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No Relief for Luxe Retailers

How can you tell we're still in a recession? Same-store sales at Saks are down 28 percent compared to this time last year, the company said this morning.

Bargain retailers such as Wal-Mart and McDonald's have not only survived but thrived during this recession, now in its 17th month, thanks to the "trade-down effect," meaning that bargain-conscious shoppers are eschewing pricier retailers for cheaper ones.

No such relief for high-end retailers such as Saks.

Even though Saks beat Wall Street's expectations by doing a better job of cost-cutting -- the chain is working with suppliers to lower costs -- it's the same-store sales number that tells you about the health of a retailer.

Earlier this month, Nordstrom reported a 10.8 percent drop in April same-store sales. Neiman Marcus saw its April same-store sales plummet by 24.6 percent.

And there's more bad news: The go-go golden days of the high-end retailers -- the era that spawned the mini-Beverly Hills shopping strip along Wisconsin Avenue in Chevy Chase, Md., in the early part of this century, for instance -- was fueled by what we now know to be some falsely created wealth.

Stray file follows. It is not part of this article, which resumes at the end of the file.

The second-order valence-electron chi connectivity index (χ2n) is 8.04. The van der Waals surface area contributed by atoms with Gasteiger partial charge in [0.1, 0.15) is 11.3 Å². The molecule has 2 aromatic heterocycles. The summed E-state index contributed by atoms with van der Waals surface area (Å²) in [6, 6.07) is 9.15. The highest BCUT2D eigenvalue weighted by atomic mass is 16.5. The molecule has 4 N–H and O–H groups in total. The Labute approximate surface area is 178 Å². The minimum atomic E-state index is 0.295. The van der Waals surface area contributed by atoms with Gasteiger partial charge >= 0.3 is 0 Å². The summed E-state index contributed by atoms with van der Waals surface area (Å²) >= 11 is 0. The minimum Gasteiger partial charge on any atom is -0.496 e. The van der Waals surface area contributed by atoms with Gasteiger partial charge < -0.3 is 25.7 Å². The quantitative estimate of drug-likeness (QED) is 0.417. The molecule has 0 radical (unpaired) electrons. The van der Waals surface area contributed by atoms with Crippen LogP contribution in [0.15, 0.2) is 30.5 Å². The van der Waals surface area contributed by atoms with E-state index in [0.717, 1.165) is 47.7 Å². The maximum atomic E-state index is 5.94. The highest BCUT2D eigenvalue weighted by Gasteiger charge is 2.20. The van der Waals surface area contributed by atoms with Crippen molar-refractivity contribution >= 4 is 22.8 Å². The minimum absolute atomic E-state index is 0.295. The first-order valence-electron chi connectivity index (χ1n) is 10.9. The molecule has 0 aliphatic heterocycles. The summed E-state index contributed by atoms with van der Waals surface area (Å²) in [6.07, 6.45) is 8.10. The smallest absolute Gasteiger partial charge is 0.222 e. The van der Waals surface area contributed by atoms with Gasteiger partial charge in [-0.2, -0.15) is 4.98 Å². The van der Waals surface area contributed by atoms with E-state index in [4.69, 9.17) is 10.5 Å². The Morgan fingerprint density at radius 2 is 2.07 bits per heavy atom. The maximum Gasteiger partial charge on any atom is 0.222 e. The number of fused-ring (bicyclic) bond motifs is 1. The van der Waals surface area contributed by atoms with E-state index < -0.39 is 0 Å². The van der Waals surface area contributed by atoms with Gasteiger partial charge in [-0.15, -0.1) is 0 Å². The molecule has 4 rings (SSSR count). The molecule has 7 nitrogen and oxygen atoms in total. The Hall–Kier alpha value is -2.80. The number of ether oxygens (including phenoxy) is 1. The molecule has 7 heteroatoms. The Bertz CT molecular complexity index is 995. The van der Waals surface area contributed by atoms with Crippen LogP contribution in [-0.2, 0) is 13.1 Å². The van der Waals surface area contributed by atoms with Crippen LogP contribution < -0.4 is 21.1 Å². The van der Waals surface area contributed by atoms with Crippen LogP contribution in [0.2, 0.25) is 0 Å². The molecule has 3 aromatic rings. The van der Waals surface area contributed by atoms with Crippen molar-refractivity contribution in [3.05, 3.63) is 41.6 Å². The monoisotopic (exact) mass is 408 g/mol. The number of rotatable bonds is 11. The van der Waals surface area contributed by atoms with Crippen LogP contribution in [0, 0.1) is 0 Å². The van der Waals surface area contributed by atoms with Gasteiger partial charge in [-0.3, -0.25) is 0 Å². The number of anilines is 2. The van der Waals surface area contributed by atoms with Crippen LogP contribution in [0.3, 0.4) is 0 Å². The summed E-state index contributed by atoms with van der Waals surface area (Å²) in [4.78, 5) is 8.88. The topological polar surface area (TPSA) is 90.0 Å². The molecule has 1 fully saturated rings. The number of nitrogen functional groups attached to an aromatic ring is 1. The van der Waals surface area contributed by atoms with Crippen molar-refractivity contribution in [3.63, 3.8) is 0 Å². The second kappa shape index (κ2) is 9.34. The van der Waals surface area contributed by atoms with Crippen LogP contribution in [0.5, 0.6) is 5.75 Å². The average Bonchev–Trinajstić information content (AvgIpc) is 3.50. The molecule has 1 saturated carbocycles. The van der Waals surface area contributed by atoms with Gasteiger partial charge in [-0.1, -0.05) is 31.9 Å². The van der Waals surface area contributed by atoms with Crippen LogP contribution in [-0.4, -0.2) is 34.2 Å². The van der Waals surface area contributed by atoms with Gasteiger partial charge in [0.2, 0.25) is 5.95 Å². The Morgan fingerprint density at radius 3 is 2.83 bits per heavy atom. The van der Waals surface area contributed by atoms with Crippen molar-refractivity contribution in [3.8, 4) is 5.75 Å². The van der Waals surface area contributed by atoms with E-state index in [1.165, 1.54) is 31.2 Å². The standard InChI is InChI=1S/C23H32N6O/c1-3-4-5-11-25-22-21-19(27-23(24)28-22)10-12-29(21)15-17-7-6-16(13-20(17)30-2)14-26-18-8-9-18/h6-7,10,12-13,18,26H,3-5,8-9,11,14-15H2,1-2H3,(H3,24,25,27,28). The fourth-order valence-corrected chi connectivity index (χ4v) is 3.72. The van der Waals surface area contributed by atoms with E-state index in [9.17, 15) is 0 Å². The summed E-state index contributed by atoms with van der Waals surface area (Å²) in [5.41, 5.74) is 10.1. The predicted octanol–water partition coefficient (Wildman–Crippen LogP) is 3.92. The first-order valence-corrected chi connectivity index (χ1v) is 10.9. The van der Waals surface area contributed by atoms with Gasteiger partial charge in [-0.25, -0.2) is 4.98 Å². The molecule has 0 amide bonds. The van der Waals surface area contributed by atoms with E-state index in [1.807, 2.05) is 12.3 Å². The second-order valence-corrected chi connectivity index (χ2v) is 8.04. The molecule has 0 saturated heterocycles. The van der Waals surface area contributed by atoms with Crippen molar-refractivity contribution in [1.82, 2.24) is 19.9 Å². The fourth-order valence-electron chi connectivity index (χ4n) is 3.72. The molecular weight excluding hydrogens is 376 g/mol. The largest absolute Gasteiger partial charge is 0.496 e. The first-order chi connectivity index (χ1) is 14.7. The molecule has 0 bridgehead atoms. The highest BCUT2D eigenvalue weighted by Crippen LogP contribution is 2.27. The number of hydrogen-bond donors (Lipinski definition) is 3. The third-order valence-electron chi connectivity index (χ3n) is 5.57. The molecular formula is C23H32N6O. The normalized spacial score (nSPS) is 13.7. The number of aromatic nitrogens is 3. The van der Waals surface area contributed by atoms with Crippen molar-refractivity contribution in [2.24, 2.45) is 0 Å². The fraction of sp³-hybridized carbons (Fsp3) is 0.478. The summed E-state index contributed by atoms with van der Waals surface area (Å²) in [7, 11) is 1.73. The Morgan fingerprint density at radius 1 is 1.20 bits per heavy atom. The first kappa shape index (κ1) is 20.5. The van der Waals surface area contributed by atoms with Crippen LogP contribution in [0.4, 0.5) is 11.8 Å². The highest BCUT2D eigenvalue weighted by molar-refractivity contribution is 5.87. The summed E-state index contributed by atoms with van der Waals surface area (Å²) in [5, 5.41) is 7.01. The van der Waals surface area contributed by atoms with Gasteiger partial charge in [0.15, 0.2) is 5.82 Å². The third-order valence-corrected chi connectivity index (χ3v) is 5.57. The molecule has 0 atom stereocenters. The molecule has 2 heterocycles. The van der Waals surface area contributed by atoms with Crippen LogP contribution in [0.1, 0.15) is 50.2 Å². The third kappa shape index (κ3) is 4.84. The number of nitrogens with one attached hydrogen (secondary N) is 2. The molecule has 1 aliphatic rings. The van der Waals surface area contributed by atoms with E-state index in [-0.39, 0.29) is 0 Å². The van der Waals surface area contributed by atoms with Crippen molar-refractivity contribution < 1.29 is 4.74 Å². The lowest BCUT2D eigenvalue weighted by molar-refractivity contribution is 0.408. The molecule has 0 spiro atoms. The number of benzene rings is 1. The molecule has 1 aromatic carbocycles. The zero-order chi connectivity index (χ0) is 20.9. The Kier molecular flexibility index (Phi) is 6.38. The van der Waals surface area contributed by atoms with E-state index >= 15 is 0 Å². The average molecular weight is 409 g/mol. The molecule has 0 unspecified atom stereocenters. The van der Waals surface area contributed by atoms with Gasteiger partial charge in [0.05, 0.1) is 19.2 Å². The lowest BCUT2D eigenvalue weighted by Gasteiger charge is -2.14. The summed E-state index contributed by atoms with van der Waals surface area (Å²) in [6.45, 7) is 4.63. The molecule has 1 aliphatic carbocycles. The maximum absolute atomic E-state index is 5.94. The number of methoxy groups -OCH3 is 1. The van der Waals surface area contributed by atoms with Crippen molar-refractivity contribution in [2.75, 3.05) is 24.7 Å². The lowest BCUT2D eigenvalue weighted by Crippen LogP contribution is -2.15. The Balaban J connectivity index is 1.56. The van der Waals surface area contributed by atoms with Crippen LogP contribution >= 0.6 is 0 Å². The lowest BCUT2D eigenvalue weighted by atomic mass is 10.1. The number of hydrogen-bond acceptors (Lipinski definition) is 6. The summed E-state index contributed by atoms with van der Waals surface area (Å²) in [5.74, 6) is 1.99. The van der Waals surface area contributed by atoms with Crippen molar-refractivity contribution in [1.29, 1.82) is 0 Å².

The credit bubble that led to the housing bubble that led to another credit bubble -- as people took out home-equity loans, treating their homes like ATMs -- was pumped up by Wall Street debt-to-equity, or leverage, ratios that we are unlikely to see again. Indeed, that may be made illegal. Goldman Sachs, for instance, successfully petitioned the SEC to allow the investment bank to lever up to 30-to-1 debt ratio, something that would never be allowed today.

It's the same reason that it will likely take a long time for the Dow to reach 14,000 again -- the peak of the market in October 2007. Those earnings were based on leverage that's not coming back.

That means less cash for consumers and fewer $500 Louis Vuitton bags on their arms.

-- Frank Ahrens
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By Frank Ahrens  |  May 19, 2009; 11:13 AM ET
Categories:  The Ticker  | Tags: Louis Vuitton, Neiman Marcus, Norstrom, Saks, retail  
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